Unlike the old standart phones, Android phones can eat a lot of battery resources due to these powerful HD displays, Dual-core/Quad-core processors, WiFi, GPS and so on and on.
Therefore Android users need to be a bit careful on what features they leave on and how to manage those features. If you are unable to charge your Android device often, this post will give you some handy tips on how to survive longer until it's time to charge.

1. Reduce screen brightness

One of the biggest causes for battery drain could be the high brightness. By reducing the screen brightness a bit, your screen uses up less battery energy.


2. Stop WiFi if not in use


Disable your Wi-Fi connection if you are not going to use it. If you are in a bus or simply walking past different buildings and homes with Wi-Fi hotspots, your phone constantly is trying to scan for new connections. I recommend you only turn on your Wi-Fi connection when you are going to use it. It takes less than 10 seconds to turn it on/off by simply dragging down the status bar and pressing the Wi-Fi button.
You can also just set WiFi to sleep whenever you lock your phone and have it automatically turn on once your phone wakes up. There is an option for that in your WiFi settings menu.

3. Don't use Live Wallpapers

Live Wallpapers are cool, it's neat to see moving things on your homescreen but some can be a huge battery drain. Switching to a simple image wallpaper will surely conserve some energy.

4. Switch from 3G to 2G

3G gives great data speed but it can also be a battery drainer. If you are not much into internet browsing or you don't mind about the speed, you may switch to 2G networks from your mobile data settings (this varies on each Android version). I'm pretty sure you may have spotted that type of option somewhere in your network settings.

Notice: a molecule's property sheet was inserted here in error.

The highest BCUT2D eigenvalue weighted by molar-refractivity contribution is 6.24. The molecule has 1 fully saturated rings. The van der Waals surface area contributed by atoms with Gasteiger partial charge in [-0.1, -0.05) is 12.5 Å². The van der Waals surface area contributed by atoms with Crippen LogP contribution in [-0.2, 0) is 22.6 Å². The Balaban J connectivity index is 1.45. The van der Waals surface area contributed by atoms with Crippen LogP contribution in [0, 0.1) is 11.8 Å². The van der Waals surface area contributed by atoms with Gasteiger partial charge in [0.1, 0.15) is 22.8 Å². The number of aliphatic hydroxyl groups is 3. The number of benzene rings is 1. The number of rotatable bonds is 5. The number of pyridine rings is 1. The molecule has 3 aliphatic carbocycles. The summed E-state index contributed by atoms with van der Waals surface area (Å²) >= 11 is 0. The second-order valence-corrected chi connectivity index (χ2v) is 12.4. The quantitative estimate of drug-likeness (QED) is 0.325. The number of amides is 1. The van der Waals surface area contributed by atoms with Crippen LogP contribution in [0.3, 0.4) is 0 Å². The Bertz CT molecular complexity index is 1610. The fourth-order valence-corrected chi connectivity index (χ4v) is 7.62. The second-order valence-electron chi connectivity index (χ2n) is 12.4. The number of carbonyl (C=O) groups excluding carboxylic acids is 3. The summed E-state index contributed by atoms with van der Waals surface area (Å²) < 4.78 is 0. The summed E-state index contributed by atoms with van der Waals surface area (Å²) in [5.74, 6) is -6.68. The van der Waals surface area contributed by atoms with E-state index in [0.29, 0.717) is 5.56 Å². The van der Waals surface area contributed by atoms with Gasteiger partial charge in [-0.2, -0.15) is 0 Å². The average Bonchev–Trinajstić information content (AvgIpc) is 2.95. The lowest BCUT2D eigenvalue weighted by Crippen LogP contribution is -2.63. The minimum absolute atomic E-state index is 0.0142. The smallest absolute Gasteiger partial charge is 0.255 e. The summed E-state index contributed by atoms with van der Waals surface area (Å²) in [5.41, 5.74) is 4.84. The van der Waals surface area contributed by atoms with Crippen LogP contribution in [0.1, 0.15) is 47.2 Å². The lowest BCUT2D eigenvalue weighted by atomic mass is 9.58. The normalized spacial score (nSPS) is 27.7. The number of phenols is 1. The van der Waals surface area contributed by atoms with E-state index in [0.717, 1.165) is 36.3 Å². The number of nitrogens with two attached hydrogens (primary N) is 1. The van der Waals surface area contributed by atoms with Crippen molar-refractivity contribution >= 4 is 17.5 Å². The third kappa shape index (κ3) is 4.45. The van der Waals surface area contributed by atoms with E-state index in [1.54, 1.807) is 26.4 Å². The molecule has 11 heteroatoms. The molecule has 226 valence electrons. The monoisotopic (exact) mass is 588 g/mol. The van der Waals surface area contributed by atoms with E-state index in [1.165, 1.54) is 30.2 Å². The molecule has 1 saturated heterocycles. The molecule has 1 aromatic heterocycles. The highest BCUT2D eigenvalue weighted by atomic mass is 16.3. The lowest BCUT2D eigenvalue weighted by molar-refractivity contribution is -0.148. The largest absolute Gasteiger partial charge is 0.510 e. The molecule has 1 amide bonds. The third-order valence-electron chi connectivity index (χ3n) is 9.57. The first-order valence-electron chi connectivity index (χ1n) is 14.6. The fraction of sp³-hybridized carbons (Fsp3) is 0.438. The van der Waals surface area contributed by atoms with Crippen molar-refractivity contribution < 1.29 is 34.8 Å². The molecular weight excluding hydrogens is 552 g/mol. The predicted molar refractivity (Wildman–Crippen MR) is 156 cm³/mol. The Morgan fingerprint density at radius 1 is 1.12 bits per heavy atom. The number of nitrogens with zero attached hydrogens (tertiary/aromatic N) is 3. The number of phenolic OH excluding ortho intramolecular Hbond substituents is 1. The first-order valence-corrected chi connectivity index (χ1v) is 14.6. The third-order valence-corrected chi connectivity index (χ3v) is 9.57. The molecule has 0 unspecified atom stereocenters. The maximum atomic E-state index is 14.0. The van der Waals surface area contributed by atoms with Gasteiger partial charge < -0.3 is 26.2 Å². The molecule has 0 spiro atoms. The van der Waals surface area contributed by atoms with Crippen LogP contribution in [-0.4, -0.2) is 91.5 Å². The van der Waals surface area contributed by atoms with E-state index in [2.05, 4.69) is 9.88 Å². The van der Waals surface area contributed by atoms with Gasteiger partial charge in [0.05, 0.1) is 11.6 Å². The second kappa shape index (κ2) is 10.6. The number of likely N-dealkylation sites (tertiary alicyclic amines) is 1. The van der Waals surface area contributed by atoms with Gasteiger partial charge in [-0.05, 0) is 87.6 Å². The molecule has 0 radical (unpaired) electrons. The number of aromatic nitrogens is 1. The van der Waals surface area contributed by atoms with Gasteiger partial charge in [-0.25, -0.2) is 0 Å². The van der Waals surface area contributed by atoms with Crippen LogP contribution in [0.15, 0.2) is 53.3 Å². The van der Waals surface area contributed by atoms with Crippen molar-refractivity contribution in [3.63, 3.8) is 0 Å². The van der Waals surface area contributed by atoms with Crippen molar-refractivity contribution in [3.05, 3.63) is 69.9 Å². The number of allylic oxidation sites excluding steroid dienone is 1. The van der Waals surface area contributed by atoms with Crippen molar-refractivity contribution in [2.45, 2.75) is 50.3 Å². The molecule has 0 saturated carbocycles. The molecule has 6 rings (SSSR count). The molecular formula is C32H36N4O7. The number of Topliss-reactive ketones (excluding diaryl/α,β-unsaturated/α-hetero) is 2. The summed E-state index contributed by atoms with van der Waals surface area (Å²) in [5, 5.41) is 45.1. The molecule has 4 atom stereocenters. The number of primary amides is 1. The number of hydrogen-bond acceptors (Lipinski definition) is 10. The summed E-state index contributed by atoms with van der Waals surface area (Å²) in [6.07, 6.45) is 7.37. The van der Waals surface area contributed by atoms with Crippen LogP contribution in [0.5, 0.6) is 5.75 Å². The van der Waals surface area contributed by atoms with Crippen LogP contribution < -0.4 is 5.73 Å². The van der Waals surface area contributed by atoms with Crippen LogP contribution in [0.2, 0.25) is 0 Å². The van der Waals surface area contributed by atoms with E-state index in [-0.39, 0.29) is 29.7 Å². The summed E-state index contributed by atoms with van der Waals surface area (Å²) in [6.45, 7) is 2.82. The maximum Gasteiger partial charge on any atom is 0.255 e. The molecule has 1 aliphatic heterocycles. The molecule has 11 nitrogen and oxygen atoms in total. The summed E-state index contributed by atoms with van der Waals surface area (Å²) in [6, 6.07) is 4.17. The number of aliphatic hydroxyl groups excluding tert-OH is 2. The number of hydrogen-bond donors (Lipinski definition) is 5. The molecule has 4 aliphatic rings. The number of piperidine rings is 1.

5. Turn off location services

GPS is very useful if you are on foreign places but it also can drain battery. If you are not going to be using it, you may turn it off. GPS usually comes turned on whenever you start an Android device for the first time so you could try and check if yours is turned on.
You can turn it off by going to Settings -> Location services (the name may vary by each device/android version) and turn off any options you see there enabled.

6. Disable auto-sync

Having your device receiving notifications from the web every minutes/hours can also be a battery drain. Receiving notifications such as whenever you have received an e-mail from somebody is what the auto-sync feature does.
You can turn it off by going to Settings -> Accounts and sync settings.

7. Use less widgets

Using a lot of widgets on your homescreen especially widgets such as for the weather, use up RAM and can drain battery. If there are particular widgets you don't need, there is no need to keep them as all they would do is drain your battery.

8. Use inverted mode when browsing

Using inverted mode when browsing the web could also save some battery life. Basically in inverted mode you look at the pages in a black and white color. With nowadays' modern technology, manufacturers create HD displays, rich of colors which ofcourse, consume energy. So in this case the inverted mode can be quite helpful in battery saving.
If you don't know how to turn it on, try reading this post.

9. Disable Bluetooth if not in use

Disable your Bluetooth if you aren't going to use it as it will constantly try to scan for new devices just like how WiFi does.
You can disable bluetooth from your Bluetooth settings which are found in the Settings menu or by using the shortcut key on your notification screen (varies by device).

10. Check the battery usage screen.

Android has a built-in battery usage screen which can be found in your Settings. It's usually named Battery and in there you can see which part uses the most battery.
It is also a good idea to check and see if you have useless apps running in the background that use up RAM. 

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